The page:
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Dog bites are down while injury claim values are up

One of the many trends of the worldwide pandemic involved the need for canine companionship. Many people who lived alone naturally experienced loneliness when forced to stay within the confines of their residences. Many decided to adopt dogs to ease their tensions.

A dangerous combination

However, the pets were also stuck at home without much, if any, contact with strangers. Those factors were often combined with anxiety and unease felt by the owner and passed down to the pet. Stressed dog owners usually result in stressed dogs who acted out by barking and biting.

While that resulted in a reduction in reported dog bites, the cost of personal injury claims skyrocketed by double digits.

The Insurance Information Institute reported the following:

  • Dog bites and injuries related to attacks dropped by nearly five percent to almost 17,000 in 2020 from the previous year that saw 17,800 incidents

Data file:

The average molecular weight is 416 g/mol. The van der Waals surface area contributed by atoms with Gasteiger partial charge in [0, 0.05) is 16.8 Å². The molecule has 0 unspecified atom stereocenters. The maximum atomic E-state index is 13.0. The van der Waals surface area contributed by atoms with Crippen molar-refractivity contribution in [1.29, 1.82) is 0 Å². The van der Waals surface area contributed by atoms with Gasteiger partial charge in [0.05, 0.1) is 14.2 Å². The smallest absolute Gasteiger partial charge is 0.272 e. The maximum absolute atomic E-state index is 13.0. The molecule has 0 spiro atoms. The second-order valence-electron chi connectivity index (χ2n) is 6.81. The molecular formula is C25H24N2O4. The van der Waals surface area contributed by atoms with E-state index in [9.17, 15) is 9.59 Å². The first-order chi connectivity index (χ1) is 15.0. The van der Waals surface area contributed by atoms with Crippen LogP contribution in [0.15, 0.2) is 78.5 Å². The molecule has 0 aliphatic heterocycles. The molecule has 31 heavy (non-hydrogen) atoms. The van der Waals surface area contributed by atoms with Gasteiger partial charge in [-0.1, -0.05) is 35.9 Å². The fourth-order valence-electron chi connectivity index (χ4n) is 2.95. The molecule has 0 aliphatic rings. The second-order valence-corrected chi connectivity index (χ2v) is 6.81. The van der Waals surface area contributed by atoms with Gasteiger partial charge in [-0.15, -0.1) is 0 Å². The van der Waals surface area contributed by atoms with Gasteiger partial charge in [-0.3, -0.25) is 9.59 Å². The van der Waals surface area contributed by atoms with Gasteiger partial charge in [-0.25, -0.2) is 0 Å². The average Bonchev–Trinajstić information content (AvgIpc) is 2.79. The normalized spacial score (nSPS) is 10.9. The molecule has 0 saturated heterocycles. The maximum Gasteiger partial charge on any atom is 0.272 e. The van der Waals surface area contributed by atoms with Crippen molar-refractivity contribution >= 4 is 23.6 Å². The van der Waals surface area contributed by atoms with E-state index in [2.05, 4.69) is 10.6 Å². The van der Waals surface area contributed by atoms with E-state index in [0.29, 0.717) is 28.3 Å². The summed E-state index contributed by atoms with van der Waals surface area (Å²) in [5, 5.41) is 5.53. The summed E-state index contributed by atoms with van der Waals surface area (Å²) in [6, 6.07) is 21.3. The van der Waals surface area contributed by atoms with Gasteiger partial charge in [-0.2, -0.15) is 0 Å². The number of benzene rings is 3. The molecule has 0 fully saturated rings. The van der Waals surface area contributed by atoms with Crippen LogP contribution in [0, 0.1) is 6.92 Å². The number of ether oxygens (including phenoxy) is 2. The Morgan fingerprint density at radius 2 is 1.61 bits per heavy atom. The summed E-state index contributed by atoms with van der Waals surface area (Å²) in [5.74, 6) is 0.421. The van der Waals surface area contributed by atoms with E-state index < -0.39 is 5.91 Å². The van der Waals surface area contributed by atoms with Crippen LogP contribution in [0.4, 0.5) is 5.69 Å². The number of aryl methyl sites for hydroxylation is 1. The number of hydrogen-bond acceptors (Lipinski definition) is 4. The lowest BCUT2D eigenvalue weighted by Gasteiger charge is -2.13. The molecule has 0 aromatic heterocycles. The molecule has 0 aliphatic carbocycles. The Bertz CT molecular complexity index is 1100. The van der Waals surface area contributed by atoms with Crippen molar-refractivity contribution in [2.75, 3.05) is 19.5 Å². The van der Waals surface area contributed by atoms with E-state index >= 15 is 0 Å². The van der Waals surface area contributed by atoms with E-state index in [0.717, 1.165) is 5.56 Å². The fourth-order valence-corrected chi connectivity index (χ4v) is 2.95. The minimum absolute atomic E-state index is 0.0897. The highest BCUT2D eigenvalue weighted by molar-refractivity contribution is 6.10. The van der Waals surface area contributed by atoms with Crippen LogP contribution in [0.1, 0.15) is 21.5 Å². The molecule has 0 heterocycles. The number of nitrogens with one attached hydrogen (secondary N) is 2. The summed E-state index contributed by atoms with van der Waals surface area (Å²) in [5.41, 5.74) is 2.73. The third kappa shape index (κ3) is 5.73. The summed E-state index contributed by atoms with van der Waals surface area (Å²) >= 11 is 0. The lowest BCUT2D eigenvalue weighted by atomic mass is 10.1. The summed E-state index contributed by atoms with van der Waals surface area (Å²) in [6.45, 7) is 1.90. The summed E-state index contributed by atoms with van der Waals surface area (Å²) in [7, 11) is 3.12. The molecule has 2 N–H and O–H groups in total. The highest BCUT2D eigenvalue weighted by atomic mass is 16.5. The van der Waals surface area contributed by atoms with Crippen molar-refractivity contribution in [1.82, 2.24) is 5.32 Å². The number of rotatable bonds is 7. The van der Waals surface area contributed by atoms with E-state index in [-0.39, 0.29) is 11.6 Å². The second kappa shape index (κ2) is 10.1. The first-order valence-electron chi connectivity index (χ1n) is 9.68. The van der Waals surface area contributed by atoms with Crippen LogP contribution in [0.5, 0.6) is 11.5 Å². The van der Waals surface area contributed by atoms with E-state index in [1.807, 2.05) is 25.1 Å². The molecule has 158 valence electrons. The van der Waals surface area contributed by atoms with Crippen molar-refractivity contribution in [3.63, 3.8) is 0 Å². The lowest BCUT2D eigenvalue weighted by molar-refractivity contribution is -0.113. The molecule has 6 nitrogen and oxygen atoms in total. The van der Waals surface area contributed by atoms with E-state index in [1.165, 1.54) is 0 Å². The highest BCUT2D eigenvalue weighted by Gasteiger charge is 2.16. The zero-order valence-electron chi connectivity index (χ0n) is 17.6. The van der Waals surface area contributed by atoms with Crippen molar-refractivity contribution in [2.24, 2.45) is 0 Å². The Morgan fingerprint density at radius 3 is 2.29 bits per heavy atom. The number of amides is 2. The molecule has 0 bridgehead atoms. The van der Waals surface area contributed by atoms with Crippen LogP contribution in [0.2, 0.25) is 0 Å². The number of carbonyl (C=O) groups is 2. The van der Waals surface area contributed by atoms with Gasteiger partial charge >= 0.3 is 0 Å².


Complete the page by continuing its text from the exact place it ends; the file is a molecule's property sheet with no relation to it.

• Claims jumped more than seven percent, from 796.8 million in 2019 to $853.7 million in 2020
  • Average costs per claim increased from $44,760 to $50,245 (12 percent)

The trend did not just start with the past year. Since 2003, dog bite claims have risen 62 percent. Settlements and jury awards have also seen a similar increase. Many cite the increased presence of certain breeds – many deemed “high-risk” – not usually seen in significantly populated areas. Attacks on children, cyclists, and the elderly also contributed to the ballooning amount of money paid in personal injury lawsuits.

Regardless of a dog’s environment, owners still have a responsibility to ensure that the pet is properly restrained. These types of animal attacks often go beyond a “nip.” Serious and catastrophic injuries can be the result, oftentimes to the most vulnerable members of the population.